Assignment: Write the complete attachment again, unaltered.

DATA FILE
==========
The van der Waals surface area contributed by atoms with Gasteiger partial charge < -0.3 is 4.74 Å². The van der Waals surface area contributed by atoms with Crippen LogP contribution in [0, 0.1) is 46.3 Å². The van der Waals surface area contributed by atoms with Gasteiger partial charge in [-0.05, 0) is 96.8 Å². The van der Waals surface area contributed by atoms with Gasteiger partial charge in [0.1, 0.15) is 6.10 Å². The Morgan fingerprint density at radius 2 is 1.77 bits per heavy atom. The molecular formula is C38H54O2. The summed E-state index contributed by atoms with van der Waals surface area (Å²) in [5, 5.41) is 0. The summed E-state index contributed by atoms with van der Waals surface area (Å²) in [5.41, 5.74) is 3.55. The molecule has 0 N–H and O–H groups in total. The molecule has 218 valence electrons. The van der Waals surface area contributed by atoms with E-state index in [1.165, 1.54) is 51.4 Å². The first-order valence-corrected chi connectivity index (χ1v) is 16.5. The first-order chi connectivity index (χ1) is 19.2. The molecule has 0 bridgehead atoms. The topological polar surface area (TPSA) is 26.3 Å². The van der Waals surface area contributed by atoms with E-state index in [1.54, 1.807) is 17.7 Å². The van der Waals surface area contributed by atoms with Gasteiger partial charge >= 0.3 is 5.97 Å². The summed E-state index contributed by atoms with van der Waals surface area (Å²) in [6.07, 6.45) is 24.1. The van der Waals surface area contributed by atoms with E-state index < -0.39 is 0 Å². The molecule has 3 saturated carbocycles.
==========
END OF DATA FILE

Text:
The van der Waals surface area contributed by atoms with Gasteiger partial charge < -0.3 is 4.74 Å². The van der Waals surface area contributed by atoms with Crippen LogP contribution in [0, 0.1) is 46.3 Å². The van der Waals surface area contributed by atoms with Gasteiger partial charge in [-0.05, 0) is 96.8 Å². The van der Waals surface area contributed by atoms with Gasteiger partial charge in [0.1, 0.15) is 6.10 Å². The Morgan fingerprint density at radius 2 is 1.77 bits per heavy atom. The molecular formula is C38H54O2. The summed E-state index contributed by atoms with van der Waals surface area (Å²) in [5, 5.41) is 0. The summed E-state index contributed by atoms with van der Waals surface area (Å²) in [5.41, 5.74) is 3.55. The molecule has 0 N–H and O–H groups in total. The molecule has 218 valence electrons. The van der Waals surface area contributed by atoms with E-state index in [1.165, 1.54) is 51.4 Å². The first-order valence-corrected chi connectivity index (χ1v) is 16.5. The first-order chi connectivity index (χ1) is 19.2. The molecule has 0 bridgehead atoms. The topological polar surface area (TPSA) is 26.3 Å². The van der Waals surface area contributed by atoms with E-state index in [1.54, 1.807) is 17.7 Å². The van der Waals surface area contributed by atoms with Gasteiger partial charge >= 0.3 is 5.97 Å². The summed E-state index contributed by atoms with van der Waals surface area (Å²) in [6.07, 6.45) is 24.1. The van der Waals surface area contributed by atoms with E-state index < -0.39 is 0 Å². The molecule has 3 saturated carbocycles.